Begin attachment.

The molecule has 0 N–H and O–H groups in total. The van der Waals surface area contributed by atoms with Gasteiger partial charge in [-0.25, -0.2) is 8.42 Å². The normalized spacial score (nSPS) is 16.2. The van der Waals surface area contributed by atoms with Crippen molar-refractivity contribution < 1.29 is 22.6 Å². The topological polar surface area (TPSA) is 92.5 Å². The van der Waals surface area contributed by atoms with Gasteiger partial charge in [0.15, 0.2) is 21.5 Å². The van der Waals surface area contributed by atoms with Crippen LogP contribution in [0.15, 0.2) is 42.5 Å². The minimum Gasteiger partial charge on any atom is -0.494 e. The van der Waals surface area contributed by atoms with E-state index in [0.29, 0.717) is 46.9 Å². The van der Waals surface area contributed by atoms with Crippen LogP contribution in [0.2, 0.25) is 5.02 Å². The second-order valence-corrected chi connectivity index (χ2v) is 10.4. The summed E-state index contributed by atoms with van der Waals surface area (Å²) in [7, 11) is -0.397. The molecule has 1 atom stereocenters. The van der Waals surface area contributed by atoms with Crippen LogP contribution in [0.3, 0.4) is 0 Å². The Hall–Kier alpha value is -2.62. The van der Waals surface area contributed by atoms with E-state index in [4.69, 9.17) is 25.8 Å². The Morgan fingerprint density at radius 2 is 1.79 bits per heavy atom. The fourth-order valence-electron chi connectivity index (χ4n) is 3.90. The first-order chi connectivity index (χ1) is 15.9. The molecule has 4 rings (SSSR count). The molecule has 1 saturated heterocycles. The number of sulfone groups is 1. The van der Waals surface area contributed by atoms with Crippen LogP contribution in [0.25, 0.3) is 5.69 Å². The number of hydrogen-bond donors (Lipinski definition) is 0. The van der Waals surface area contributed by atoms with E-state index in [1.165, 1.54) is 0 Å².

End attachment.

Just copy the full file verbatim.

The molecule has 0 N–H and O–H groups in total. The van der Waals surface area contributed by atoms with Gasteiger partial charge in [-0.25, -0.2) is 8.42 Å². The normalized spacial score (nSPS) is 16.2. The van der Waals surface area contributed by atoms with Crippen molar-refractivity contribution < 1.29 is 22.6 Å². The topological polar surface area (TPSA) is 92.5 Å². The van der Waals surface area contributed by atoms with Gasteiger partial charge in [0.15, 0.2) is 21.5 Å². The van der Waals surface area contributed by atoms with Crippen LogP contribution in [0.15, 0.2) is 42.5 Å². The minimum Gasteiger partial charge on any atom is -0.494 e. The van der Waals surface area contributed by atoms with E-state index in [0.29, 0.717) is 46.9 Å². The van der Waals surface area contributed by atoms with Crippen LogP contribution in [0.2, 0.25) is 5.02 Å². The second-order valence-corrected chi connectivity index (χ2v) is 10.4. The summed E-state index contributed by atoms with van der Waals surface area (Å²) in [7, 11) is -0.397. The molecule has 1 atom stereocenters. The van der Waals surface area contributed by atoms with Crippen LogP contribution in [0.3, 0.4) is 0 Å². The Hall–Kier alpha value is -2.62. The van der Waals surface area contributed by atoms with E-state index in [4.69, 9.17) is 25.8 Å². The Morgan fingerprint density at radius 2 is 1.79 bits per heavy atom. The fourth-order valence-electron chi connectivity index (χ4n) is 3.90. The first-order chi connectivity index (χ1) is 15.9. The molecule has 4 rings (SSSR count). The molecule has 1 saturated heterocycles. The number of sulfone groups is 1. The van der Waals surface area contributed by atoms with Crippen LogP contribution in [0.25, 0.3) is 5.69 Å². The number of hydrogen-bond donors (Lipinski definition) is 0. The van der Waals surface area contributed by atoms with E-state index in [1.165, 1.54) is 0 Å².